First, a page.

“So far, I've only used Google and Facebook for targeted pay-per-click ads. (I haven't tried to place ads on any of the sites that turn authors down.)
The clicks were remarkably inexpensive. Some of them appear to have resulted in sales, but they certainly didn't turn me into a best-seller.”
Alan Jacobson @JacobsonAlan is the bestselling author of jaw-dropping thrillers. Alan added this.
“I’ve used Facebook promoted ads and they definitely had reach. It definitely got the word out about an event we were doing.”
Joseph Lallo @jrlallo is a bestselling author of the Science Fiction & Fantasy series: The Book of Deacon Trilogy. Joseph finished with this.
“The only form of advertising I've had a somewhat significant amount of experience with is Facebook Fan Page post promotion. While I cannot say that my promoted posts have resulted in significant sales improvements, they have been quite effective at spreading the word about various book updates.”
Goodreads is another popular group to promote your book. This is what some of the Spotlight crew had to say about them.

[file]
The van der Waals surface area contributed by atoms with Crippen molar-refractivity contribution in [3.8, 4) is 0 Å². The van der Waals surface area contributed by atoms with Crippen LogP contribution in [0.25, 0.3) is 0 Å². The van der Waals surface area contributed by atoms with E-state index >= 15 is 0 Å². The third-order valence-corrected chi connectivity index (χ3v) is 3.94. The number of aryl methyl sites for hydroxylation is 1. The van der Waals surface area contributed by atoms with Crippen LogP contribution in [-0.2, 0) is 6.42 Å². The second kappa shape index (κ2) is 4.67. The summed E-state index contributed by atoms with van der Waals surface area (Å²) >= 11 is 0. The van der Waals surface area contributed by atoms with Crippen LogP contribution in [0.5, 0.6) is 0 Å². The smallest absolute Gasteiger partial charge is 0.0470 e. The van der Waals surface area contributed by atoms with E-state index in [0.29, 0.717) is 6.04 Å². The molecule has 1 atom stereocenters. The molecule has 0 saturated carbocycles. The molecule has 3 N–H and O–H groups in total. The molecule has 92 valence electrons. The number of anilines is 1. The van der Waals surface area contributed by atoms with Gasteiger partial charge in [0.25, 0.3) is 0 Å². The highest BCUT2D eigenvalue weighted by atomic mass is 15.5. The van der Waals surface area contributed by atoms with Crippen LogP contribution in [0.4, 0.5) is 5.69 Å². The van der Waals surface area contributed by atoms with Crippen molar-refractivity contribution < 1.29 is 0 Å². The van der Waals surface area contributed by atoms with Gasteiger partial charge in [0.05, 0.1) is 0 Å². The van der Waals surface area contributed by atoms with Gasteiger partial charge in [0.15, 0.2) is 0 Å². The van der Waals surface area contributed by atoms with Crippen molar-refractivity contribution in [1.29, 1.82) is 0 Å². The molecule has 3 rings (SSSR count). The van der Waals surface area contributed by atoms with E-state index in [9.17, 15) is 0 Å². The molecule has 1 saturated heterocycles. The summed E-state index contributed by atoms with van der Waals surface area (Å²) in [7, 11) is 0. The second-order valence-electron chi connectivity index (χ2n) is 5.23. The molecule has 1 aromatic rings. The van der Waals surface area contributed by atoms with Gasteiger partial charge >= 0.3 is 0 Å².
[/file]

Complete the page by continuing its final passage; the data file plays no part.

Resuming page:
Award-winning Author Mohana Rajakumar @moha_doha is a writer based in Qatar. Mohana said.
“I have tried a variety of ads including on Goodreads for specific titles. The most successful types of services, in my opinion, are experienced blog your organizers. It did increase visibility which led to a modest spike in sales.”
Best-selling Author David Rashleigh @DavidRashleigh writes in the Mystery, Horror and Ghosts genre. David added this about Goodreads.
“The only paid advertising I have used is on Goodreads, which is on a pay-per-click basis. Obviously, it only applies to Goodreads’ members who should be a well-targeted audience.”
BookBub is a very popular group with good results for authors. They have mixed results that you will pick up as you read this study.
New York Times and USA Today Best Selling Author C.J. Lyons @cjlyonswriter is the writer of sixteen Mystery & Thrillers and Romance novels. C.J. had this to say about BookBub.
“But one form of paid advertising that did work for me with a direct impact on sales was targeted, permission-based email. In particular, BookBub (although there are others offering a similar service) was quite effective.”